By William Hepburn
There are eight days remaining in the Strange Sickness Kickstarter campaign . But what does ‘strange sickness’ mean, and why have we chosen it as the title for the game? In this blog post I’ll dive into some of the sources from Aberdeen in which the evocative term is used.
In her recent book, Karen Jillings noted the association of the term with syphilis in the early sixteenth century, called at the time the Great Pox. For instance, an entry from the Aberdeen council registers in 1507 refers to ‘the strange sickness of Naples’. The disease of Naples was another widely-used term for syphilis.
Earlier entries suggest the term ‘strange sickness’ had broader applicability. Certainly, one use of the term from 1497 seems to refer to a venereal disease, coming as it does on the same day as an entry outlining cruel punishments imposed on ‘licht’ (‘immoral’) women, probably referring to sex workers, stipulating that unless they refrained from ‘vicis and Syne of venere’ (‘vices and the sin of sexual indulgence’) they would be burned on the cheek with a hot iron key and banished from the town (click on links in footnotes to see orginal records and transcriptions).
However, an entry from 1498 suggests the term was used more generally, at least at this stage. It records an ordinance of the town for the inhabitants to close the gates at the back of their properties and build up their back walls in order to keep the town safe from ‘the pestilence and ale vthir Strang Seknes’ (‘the pestilence and all other strange sickness’). This refers to the layout of the town, with the backs of individual properties effectively making up the physical boundary of the town, as can still be seen in Gordon of Rothiemay’s map from 1661.
The phrasing here suggests pestilence (i.e. plague) was regarded as ‘strange sickness’ along with other types of disease. That plague was included as a type of strange sickness is further suggested by two entries from 1500. A statute issued on 15 August 1500 stated that people coming off a ship recently arrived from Danzig (today Gdansk) should be quarantined ‘for the sawite and weilfar of the town’ fra ale sthrange seknes’ (‘for the safety and welfare of the town from all strange sickness’). Another statute, from six days later (21 August 1500), imposed further measures related to the ship from Danzig ‘for the escheving of the plage of pestilence and safte of this tone’ (‘for the eschewing of the plague of pestilence and safety of this town’). Two entries from 1506 clearly include plague under the umbrella of ‘strange sickness’.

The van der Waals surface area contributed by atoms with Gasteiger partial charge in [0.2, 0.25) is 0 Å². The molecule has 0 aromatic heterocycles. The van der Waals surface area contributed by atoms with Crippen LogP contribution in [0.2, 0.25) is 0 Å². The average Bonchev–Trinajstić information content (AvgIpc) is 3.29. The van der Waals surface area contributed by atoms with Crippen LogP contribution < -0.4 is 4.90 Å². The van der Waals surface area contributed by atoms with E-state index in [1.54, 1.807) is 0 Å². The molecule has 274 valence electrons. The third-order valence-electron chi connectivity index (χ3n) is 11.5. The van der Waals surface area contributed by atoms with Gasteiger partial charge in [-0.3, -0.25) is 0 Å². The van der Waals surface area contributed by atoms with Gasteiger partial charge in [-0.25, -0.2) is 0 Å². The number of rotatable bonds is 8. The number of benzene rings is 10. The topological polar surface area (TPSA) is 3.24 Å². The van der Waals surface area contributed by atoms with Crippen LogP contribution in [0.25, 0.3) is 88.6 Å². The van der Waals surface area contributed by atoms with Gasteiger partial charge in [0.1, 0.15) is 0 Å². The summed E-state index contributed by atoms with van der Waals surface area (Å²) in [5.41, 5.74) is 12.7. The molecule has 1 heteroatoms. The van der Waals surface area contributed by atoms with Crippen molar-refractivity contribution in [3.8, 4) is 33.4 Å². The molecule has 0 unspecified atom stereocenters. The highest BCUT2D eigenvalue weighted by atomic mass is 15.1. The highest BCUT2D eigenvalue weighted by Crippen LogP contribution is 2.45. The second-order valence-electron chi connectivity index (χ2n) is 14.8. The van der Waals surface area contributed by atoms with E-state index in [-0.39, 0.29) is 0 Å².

If ‘strange sickness’ was a general term, encompassing plague, syphilis and possibly other diseases, what does it tell us about their shared characteristics? ‘Sickness’ is clear enough, but strange is a little more ambiguous. In Older Scots ‘strange’ as an adjective could mean, much as does in modern English, unusual or unfamiliar. It could also mean exceptional and, more specifically, alien or foreign.
Certainly, in the late 1490s, syphilis was an unfamiliar disease, and Karen Jillings has argued that Aberdeen was ‘the first government body in the British Isles to tackle the Great Pox.’ Aberdonians may have been well aware of plague at this time, at least in theory, but it too is likely to have been unfamiliar in terms of personal experience for most, with no evidence that the disease had struck in the town for many generations. Both diseases could also have been regarded as ‘strange’ in the sense of foreign or alien, with the Aberdeen records referring to France as the source of syphilis and the fears of plague sparked by the arrival of a ship from Danzig. They both too could have been regarded as exceptional in their severity.
The usage ‘strange sickness’ in late-medieval Aberdeen may capture all of these meanings, and it speaks to the role of uncertainty in the human experience of disease and infection. Even after months of blanket media coverage, growing scientific evidence and widespread testing, our experience of Covid-19 often remains shrouded in uncertainty, even setting aside the proliferation of conspiracy theories and disinformation. Symptoms overlap with other conditions, making it hard without a test to know if you have it (and even tests can be inaccurate). When a case is confirmed, working out exactly how it was transmitted comes with even greater uncertainty. All of this has contributed to a strangely intangible sense of threat throughout much of 2020, although for many of those who have caught the virus, and their family, friends and carers, the threat has sadly become all too tangible.
When rumours swirled of the plague and the Great Pox in late-medieval Scotland – diseases which were far more deadly than even Covid-19 – fear and uncertainty must have been widespread. The term ‘strange sickness’ resonates with this atmosphere, which we intend to evoke, and allow players to navigate, in the game.
 Karen Jillings, An Urban History of the Plague: Socio-Economic, Political and Medical Impacts in a Scottish Community, 1500-1650 (Abingdon: Routledge, 2018), p. 79.
 Jillings, An Urban History of the Plague, p. 77.
 Jillings, An Urban History of the Plague, p. 79.
 Jillings, An Urban History of the Plague, p. 79.